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I’m drowning again. That’s the horrible thing about living in these uncharted waters. They are totally unpredictable. The surface will be calm for a couple days. I’ll bob along, thinking I’m handling everything pretty well. I might even venture to take a little swim, try to move away from this spot where I seem to be permanently tethered, like some sort of pitiful human buoy.

Then BOOM. The thunder crack is so loud it feels like my head is going to split open. I know what’s coming and I cringe. The storm is building inside my mind, inside my heart, but no one else can see it or feel it but me.

The lightning strikes, electrifying everything around me-my relationship with my husband, my friends, my daughters, strangers. My body feels like it’s on fire, burning with all the raw emotion that losing a child brings. The current racing through me doesn’t hurt just me. It’s ready to leap to anyone I come in contact with. I’m charged with pain and couldn’t contain it even if I tried.

The clouds start rolling in, covering any light I thought I was starting to see. They build and build until I can’t see anything else, only my anger and sorrow and grief.

The rain starts, if you can dare to call this downpour by so gentle a word. It stings at first, thousands of tiny pinpricks of pain, all the memories of her life and death. It starts raining harder, all the despair pouring out, burning my eyes, but freezing my soul. It seems it couldn’t possibly get worse, but it does. The tears won’t stop. The flood is covering everything, washing away all the broken scraps from the shipwreck of my old life, my old self. I have nothing left to cling to.

The waves begin to crash. I struggle to stay afloat, but they keep pulling me under. They toss me back and forth, pulling me, pushing me. I gasp for air, and am only choked by the sea for my efforts. I can’t breathe, can’t think. I’m drowning, and there is no one around who can save me.

I begin to think how much easier it would be to give in to this sea, to just quit fighting it and let it take me. Would I float down, down, peacefully to the bottom? Would I be able to see her face again, there in the depths, far away from the storm raging on the surface? Would she be there waiting for me?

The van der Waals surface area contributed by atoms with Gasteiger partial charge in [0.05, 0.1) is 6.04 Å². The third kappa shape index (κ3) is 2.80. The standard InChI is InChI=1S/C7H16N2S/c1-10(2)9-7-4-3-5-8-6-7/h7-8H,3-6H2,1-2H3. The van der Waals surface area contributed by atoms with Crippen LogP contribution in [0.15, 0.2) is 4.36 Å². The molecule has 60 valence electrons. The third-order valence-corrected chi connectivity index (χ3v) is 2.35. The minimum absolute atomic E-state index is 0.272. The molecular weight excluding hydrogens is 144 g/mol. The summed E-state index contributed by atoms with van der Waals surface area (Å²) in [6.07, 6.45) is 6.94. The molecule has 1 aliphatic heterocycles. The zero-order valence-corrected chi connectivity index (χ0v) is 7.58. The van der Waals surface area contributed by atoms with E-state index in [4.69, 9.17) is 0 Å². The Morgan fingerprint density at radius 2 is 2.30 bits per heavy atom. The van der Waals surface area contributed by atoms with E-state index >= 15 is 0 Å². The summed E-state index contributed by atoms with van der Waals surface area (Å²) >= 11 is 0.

But, for better or worse, the human body, the human spirit, won’t give up without a fight. The primitive takes over and drags me back up to the air. The storm has once again exhausted itself and the waters have calmed. A single, tiny, blinding shaft of light forces its way through the clouds. It hurts. I don’t want to look. The thought of living once again in the light makes me ache almost as much as trying to live through the storms. Why should I get to experience the sunshine when she never will?

My battered body once again bobs gently in the waters. I know that someday, somehow, a long time from now, the sea will finally be done with me. It will wash me up onto the shore, and I will have to learn to walk again on the land.

I will have to deal with the people who live there, the ones who have never been tossed into the ocean, never lived through its furies. They are as foreign to me now as I am to them. How could they possibly understand when they’ve only watched from the water’s edge? How will they help but recoil from this broken figure dripping with anguish and regret? Will we even be able to understand each other’s language anymore, when they speak of hope, and I speak of hopelessness?

Maybe someday I will be able to sit in the sand again and watch the storm without it crushing my soul in the waves. Maybe someday the rains will fall softly again, and I’ll be able to think of her with a smile. Maybe someday I’ll be able to see the beauty again, when I’m not swallowed up by the suffocating grayness of the clouds. Maybe someday I will be able to take the wreckage of my loss, and build it into something new, something worthwhile, something meaningful. Maybe. Someday. But for now I must go on, swimming in my sea of grief.




June 2019
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